Last week I went along to the Open World Forum in Paris. By that, I don't mean to imply I just bowled along there on the off-chance it might be a groovy place to be. I went there because I had been asked to chair a round-table discussion on the subject of "Open Democracy", about which more anon (disclosure: the conference organisers paid the majority of my travel and hotel costs as a result).
Open World Forum describes itself rather grandly as a "global summit meeting":
Having made a key contribution to the Internet revolution, the Free/Open Source movement is now starting to fundamentally transform the whole fabric of technology and knowledge, and the way businesses and people use it. This is opening up colossal opportunities, and also giving rise to some tough challenges. How can organizations and individuals alike take advantage of the Free/Open Source way to strenghten their competitiveness and to support innovation? How can public institutions and governments make use of it to kick-start the economy and employment? What technological, economic and societal breakthroughs in Free/Open Source can we expect in the future? It is on order to explore these issues that the Open World Forum is being held. Founded in 2008 by a heavyweight group of communities and IT players, the Open World Forum is the premier global summit meeting in this field, bringing together decisions-makers from across the world.
That makes it sound rather exclusive, but surprisingly it is not only open to all, but free as well. You might think this would make it a rather down-market affair, full of freeloaders, but many key individuals from the world of free software were in evidence over the two days.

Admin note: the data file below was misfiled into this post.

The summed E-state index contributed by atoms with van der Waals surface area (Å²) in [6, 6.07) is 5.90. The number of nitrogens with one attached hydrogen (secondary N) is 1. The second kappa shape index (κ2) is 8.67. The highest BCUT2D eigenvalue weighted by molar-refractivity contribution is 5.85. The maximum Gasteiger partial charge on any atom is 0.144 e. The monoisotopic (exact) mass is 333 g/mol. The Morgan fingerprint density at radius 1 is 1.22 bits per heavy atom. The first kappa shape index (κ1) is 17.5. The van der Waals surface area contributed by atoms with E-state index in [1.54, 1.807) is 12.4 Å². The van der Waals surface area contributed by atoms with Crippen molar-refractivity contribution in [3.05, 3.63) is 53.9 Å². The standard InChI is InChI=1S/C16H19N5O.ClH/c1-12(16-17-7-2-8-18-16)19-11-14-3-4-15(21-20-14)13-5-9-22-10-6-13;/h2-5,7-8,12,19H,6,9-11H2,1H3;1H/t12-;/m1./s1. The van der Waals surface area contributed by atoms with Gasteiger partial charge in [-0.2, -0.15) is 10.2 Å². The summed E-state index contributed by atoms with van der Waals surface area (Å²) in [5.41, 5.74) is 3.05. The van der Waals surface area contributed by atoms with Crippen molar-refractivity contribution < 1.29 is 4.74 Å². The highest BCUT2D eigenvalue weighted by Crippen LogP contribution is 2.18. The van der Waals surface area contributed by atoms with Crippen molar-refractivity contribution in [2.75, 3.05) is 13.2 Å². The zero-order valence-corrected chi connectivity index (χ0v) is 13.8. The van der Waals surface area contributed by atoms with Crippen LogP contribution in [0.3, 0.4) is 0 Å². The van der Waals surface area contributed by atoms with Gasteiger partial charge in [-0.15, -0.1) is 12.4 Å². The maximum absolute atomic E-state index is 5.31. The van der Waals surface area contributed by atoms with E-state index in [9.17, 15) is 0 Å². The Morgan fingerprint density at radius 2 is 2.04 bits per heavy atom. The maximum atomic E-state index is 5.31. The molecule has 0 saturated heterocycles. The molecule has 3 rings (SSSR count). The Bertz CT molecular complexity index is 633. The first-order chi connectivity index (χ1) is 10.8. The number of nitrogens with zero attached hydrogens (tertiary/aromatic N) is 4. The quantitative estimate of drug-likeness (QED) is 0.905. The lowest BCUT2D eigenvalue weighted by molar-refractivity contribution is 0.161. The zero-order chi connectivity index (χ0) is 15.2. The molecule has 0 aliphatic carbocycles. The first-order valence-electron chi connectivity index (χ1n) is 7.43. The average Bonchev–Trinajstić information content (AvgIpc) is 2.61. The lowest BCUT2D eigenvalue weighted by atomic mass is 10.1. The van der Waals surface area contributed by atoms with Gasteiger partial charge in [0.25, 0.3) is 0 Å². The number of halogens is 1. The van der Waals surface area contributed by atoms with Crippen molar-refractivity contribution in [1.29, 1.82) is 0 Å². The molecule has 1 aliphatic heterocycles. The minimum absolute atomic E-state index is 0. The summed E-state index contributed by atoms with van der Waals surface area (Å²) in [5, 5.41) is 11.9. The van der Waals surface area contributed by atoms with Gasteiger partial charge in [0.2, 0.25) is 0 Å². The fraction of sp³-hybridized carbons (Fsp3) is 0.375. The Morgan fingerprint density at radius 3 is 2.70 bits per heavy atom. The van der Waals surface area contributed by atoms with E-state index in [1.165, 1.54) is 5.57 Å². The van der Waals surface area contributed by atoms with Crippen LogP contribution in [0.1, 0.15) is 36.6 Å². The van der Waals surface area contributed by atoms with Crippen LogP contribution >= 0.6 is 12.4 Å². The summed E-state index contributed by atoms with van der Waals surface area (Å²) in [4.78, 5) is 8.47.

And not only from the world of free software. As the detailed agenda demonstrates, the conference explored a wide range of fields that have been inspired by free software's example, which was why I ended up chairing a panel on Open Democracy.
This was meant to be an exploration of how openness is affecting the nature of government and democracy itself, but unfortunately I and my four panellists – NazarÃ© Bretas, Director of IT at the Ministry of Planning, Brazil; Christina Soares de Freitas, professor, University of Brazilia; Marco Fioretti, freelance writer, trainer and activist; and Philippe Aigrain, founder of Sopinspace and La Quadrature du Net – were given so little time to explore this fascinating area that it amounted to little more than a taster of what open government is, rather than what open democracy might be.
The round table's lack of time was the knock-on effect of a previous keynote speaker's late arrival: apparently he couldn't even be bothered to turn up to his own keynote on schedule. Needless to say, he was a politician, and in general it was the presence of these talking heads from various levels of the French governmental machine in the opening sections of the programme that rather diluted the otherwise high quality of the sessions.